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The term “head and neck cancer” refers to a variety of malignant tumors that can develop in or around the sinuses, nose, mouth, throat, and/or larynx. Today, options for treatment, including radiation therapy, continue to advance. Throughout your cancer journey—from screening and diagnosis to treatment and survivorship—your medical care team is with you every step of the way.

Head and neck cancers can originate in the oral cavity, salivary glands, nasal cavity, pharynx, and lymph nodes.

Head and neck cancer is the seventh most common cancer in the world, with more than 1 million new diagnoses reported annually.

Men are diagnosed with head and neck cancer significantly more than women.

Head and neck cancer

Your treatment plan

There are a variety of treatment options for head and neck cancer. Your treatment plan will depend on several factors, including the type, location and stage of the disease, your age and general health, and whether the cancer is new or recurrent.

Many patients are treated with various combinations of surgery, radiation therapy, chemotherapy, targeted therapy, and immunotherapy.

Radiation therapy is a common form of treatment. It may be used as the first line of treatment, either with or without chemotherapy if surgery is not indicated. It is also used following surgery to treat any cancer cells that remain, therefore reducing the risk of cancer recurrence.

Head and neck cancer

Radiation therapy treatment techniques

There are different types of radiation therapy techniques that may be useful for head and neck cancer treatment, including:

Head and neck cancer

Possible side effects

Side effects are cumulative, which means they can develop over several weeks or months as the body responds to radiation. You can ask your radiation oncologist what you might expect from your specific treatment. These are some common side effects of head and neck cancer radiation therapy:

  • Fatigue
  • Skin irritation
  • Redness of the skin near the treatment area
  • Sore throat and mouth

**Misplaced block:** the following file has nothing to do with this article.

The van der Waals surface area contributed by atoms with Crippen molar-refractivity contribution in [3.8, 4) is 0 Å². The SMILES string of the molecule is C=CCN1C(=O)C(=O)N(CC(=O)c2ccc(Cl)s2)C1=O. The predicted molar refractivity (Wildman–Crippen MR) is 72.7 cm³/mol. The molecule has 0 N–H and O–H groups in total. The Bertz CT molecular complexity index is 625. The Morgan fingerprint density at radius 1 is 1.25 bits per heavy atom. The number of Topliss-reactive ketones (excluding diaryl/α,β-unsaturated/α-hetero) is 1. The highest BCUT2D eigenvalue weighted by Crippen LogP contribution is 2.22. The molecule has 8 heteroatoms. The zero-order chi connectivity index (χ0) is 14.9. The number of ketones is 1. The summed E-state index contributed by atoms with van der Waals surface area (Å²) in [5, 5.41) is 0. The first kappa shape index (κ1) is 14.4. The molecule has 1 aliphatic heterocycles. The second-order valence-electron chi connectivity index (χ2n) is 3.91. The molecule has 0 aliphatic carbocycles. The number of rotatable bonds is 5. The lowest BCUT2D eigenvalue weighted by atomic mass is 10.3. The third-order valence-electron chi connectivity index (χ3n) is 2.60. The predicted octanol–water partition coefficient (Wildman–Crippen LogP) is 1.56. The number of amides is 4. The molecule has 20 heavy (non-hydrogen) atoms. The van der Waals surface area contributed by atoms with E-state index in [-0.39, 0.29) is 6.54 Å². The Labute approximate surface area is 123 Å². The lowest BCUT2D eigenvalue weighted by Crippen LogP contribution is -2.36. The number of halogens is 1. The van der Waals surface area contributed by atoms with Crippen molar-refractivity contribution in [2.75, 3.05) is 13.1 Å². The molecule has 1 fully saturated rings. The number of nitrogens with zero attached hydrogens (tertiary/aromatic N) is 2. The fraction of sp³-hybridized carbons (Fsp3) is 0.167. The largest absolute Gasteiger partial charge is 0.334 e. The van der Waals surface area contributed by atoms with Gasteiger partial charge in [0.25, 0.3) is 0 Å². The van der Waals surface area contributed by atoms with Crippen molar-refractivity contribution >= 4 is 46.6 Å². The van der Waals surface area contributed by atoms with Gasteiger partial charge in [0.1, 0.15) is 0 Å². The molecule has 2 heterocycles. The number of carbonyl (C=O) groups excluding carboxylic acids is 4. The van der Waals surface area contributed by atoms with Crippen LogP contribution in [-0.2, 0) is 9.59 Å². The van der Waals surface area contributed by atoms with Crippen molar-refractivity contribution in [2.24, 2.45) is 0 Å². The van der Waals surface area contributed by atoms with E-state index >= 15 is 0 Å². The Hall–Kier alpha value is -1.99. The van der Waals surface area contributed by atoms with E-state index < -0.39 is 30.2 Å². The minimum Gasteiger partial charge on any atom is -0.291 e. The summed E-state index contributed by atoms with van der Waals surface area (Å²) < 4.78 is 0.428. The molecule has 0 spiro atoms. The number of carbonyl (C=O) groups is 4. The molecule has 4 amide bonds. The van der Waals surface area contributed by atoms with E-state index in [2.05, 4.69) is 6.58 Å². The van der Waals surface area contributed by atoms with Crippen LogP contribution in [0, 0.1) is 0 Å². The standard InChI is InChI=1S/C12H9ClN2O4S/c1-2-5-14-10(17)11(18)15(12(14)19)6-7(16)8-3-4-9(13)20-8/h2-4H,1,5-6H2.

• Dry mouth and/or thickened saliva
  • Changes in taste and/or speech
  • Pain when swallowing
  • Earaches
  • Hair loss

Head and neck cancer

Your EBRT treatment journey

When it comes to preparing for your head and neck cancer treatment, knowledge is power. That includes knowing what to expect during your treatment journey so you can move forward one informed and empowered step at a time. Here is a brief outline of what you can expect during external beam radiation treatment. The details of some steps may differ, depending on your particular case.

Step 1: Consultation

First, you'll meet with your radiation oncologist to discuss what type of radiation treatment options are recommended for your specific case, and make a decision together about your treatment.

Step 2: Simulation

As part of your treatment planning, the exact area of the tumor must first be determined. This is usually done using a CT scan, short for computed tomography, providing a detailed 3-D image of the treatment area using x-rays.

For head and neck cancer, it is very important that you are correctly positioned for treatment. To that end, an immobilization device or customized face mask may be used to help keep your head still while you are lying on the treatment couch.

Step 3: Treatment planning

After simulation is complete, your radiation oncologist will develop your personalized treatment plan, taking into account the location and type of cancer you have, your medical history, lab tests, and other factors—all to determine your best course of treatment. Typical treatment with radiation therapy will require you to come for treatment five days a week.

Step 4: Positioning for treatment

On your treatment days, your radiation therapist will position you on the radiation machine’s treatment couch. The couch will be adjusted so the radiation laser targets the small mark that was put on your skin during your simulation, ensuring you are properly aligned for treatment. If a face mask or other device was created for you during the imaging process, it will be placed on you or under you at this time.

Step 5: Start of treatment

The radiation is delivered by a machine called a linear accelerator, or linac. Most linacs have a gantry, which will move around you to deliver the radiation. You won’t see, hear, feel or smell the beam. Each treatment session typically takes approximately 15 minutes. Your first treatment may be a little longer.

Step 6: Post-treatment and follow-up care

Every patient is different, but most patients can continue daily activities during treatment, despite side effects such as fatigue. After your final treatment, your radiation oncologist will schedule periodic follow-up appointments to monitor your progress and the results of your treatment.

Head and neck cancer

Helpful resources for head and neck cancer

Questions to ask

Some important things you may want to find out from your doctor before undergoing treatment for head and neck cancer.